Levodopa-Carbidopa Intestinal Gel May Prove More Effective for Long-Term Treatment of Parkinson’s Disease than Standard Levodopa

Report in the Journal of Parkinson’s Disease presents data from one-year trial on long-term safety, efficacy, and quality of life in advanced PD patients using levodopa-carbidopa intestinal gel

February 27, 2015 - Although levodopa remains the “gold standard” to effectively control motor deficits in the treatment of early stage Parkinson’s disease (PD), it loses effectiveness as the disease progresses. After four to six years of treatment with oral medications for Parkinson’s disease, about 40% of patients experience lack of muscle control (dyskinesias), end-of-dose wearing off, and fluctuations in “On/Off” states. By nine years of treatment, about 90% will suffer these effects. More...

Cardiac and Respiratory Function Supported by Abdominal Muscles in Muscular Dystrophy

Mouse Studies Show How Different Muscles Affected as Muscular Dystrophy Progresses, According to Report in the Journal of Neuromuscular Diseases

February 27, 2015 - The muscular dystrophies are known to target various muscle groups differentially. In addition to making limb muscles weak, muscular dystrophy (MD) can also lead to decreased function of specific muscles involved in respiration causing breathing difficulties as well as leading to cardiac problems. More...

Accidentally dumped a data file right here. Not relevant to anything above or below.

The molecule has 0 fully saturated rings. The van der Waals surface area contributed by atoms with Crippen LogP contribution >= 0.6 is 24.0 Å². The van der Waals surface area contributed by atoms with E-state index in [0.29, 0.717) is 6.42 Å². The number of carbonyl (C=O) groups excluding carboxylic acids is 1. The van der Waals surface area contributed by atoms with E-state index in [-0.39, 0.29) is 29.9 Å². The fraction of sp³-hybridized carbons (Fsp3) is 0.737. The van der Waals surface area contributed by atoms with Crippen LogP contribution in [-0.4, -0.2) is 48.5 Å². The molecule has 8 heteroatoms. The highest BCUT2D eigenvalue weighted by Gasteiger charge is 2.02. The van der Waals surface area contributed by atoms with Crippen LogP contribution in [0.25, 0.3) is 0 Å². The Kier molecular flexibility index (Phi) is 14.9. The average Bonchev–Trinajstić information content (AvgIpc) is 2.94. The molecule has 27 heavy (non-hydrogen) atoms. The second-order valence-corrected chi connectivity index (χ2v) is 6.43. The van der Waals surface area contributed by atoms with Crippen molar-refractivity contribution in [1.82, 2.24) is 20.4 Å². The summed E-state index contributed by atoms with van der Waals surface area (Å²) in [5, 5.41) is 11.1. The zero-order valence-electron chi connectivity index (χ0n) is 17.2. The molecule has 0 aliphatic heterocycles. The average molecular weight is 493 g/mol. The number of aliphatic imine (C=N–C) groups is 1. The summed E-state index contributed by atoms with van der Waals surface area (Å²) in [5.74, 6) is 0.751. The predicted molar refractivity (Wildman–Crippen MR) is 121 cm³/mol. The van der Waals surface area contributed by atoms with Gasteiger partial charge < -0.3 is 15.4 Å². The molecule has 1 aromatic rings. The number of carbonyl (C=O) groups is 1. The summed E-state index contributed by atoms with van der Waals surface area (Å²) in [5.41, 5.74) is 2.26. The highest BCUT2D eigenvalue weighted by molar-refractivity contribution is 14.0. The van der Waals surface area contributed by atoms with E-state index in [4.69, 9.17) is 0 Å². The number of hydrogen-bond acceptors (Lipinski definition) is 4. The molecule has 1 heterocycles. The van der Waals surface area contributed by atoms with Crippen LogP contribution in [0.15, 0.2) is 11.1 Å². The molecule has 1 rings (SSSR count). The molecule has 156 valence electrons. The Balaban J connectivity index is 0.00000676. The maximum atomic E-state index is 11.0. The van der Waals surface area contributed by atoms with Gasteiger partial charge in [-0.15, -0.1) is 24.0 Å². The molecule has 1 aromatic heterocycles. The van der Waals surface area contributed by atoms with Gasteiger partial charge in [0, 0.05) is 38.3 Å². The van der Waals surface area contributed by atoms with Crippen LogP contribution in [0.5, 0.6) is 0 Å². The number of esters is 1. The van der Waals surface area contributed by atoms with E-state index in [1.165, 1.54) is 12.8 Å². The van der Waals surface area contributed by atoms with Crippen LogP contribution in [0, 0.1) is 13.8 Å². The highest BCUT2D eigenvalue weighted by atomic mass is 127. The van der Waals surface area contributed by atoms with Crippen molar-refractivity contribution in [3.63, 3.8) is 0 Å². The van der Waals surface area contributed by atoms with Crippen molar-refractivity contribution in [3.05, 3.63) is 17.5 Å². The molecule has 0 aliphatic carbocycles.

Parkinson’s Disease Patients Have Reduced Visual Contrast Acuity

Researchers Have Developed an iPad® Application that Can Help Physicians Screen for this Condition, as Reported in a New Study in the Journal of Parkinson's Disease

February 26, 2015 - Patients with Parkinson’s disease (PD) often have difficulties with visual acuity in low-contrast images. Because they may have normal high-contrast vision, this is often overlooked during routine eye exams. In the current issue of the Journal of Parkinson’s Disease, researchers report that PD patients had significantly worse vision for low-contrast images at close (40 cm) and far (2 m) distances. Even for high-contrast images, PD patients’ vision was deficient at far distances. More...

Use of the International Classification of Functioning, Disability and Health (ICF) Benefits Neurorehabilitation Research and Patient Care

Guidelines and limitations reported in NeuroRehabilitation

February 25, 2015 - Use of the International Classification of Functioning, Disability and Health (ICF) has increased significantly over the last decade. The current issue of NeuroRehabilitation features a series of insightful articles that provide examples of how the ICF can be successfully implemented in clinical practice and research related to neurorehabilitation, ultimately benefiting patient care. More...